Cisco had sought the injunction "to stop continued irresponsible public disclosure of illegally obtained proprietary information," it says in a statement.
The big guys in the front office stepped on a cow pie over this. The subject of the Holy Grail presentation is important. Like the entire "open source" movement to keep Microsoft at bay and to make code a mutual effort, there are many in the cyberworld who want complete information, not companies holding cards close to the chest, divulging information as if they are the Soviet Union, only if everyone is screaming from some awful crash, they might issue some strange statements designed to hide as much as possible. Ie, we don't trust them and can't trust them.
"Cisco's actions with Mr. Lynn and Black Hat were not based on the fact that a flaw was identified, rather that they chose to address the issue outside of established industry practices and procedures for responsible disclosure. It is Cisco's opinion that the method Mr. Lynn and Black Hat chose to disseminate this information was not in the best interest of protecting the Internet," the company says in its statement.

By pointing out the possibility of a worm attack on Cisco's routers, Lynn has performed a valuable service, says Black Hat attendee James Pearl, a consultant with Booz Allen Hamilton.

He did not have kind words for Cisco, and says the networking giant's attitude toward security might ultimately be bad for Cisco's business. "Security through obscurity doesn't work. You can stick your head in the sand but your butt's in the air," he says. "Do I really want to go with a company like Cisco that had to hide their problems?"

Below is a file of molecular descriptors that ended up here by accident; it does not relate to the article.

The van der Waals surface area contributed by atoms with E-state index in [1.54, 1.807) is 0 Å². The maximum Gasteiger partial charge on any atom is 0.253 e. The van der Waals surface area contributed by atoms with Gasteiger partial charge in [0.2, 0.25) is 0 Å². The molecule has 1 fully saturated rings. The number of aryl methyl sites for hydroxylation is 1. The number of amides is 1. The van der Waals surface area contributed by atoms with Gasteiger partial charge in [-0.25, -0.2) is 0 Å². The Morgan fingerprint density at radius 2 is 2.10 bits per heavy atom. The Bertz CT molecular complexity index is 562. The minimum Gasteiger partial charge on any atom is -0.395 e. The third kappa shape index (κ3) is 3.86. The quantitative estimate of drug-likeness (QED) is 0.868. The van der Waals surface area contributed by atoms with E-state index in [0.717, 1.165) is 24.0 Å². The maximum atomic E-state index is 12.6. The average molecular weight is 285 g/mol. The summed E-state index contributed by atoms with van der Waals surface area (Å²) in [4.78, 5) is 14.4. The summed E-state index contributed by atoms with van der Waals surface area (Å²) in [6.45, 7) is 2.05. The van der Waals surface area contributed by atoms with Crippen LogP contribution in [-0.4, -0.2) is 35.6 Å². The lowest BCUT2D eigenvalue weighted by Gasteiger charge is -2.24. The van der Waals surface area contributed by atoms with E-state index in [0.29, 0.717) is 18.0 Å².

But Lynn's former employer, ISS, came out "the real loser in this," he says. "They've lost somebody really good, and everybody's saying, 'You didn't stand up for your guy.'"
All corporate entities keep their asses in the air and heads in the ground. The guys running these joints are paid a fortune for doing this.

Like the hackers, Mr. Lynn is now on the outside. Probably, no corporate entity will hire him. On the other hand, when the inevitable happens and the wild tribe of hackers who are now aiming to mess with this part of the system, attacks, all the corporate figureheads will be begging Lynn for advice...too late, as usual.

The Inforwarriors website no longer has the Holy Grail presentation. There is now a legal notice there. I was expecting this. Of course, it is all way too little and much too late. As I said before, any web denizen who tracks this sort of stuff already saw it or downloaded it or whatever. The horse is long out of the barn. It won't be tamed and brought to heel with lawyer's injuctions.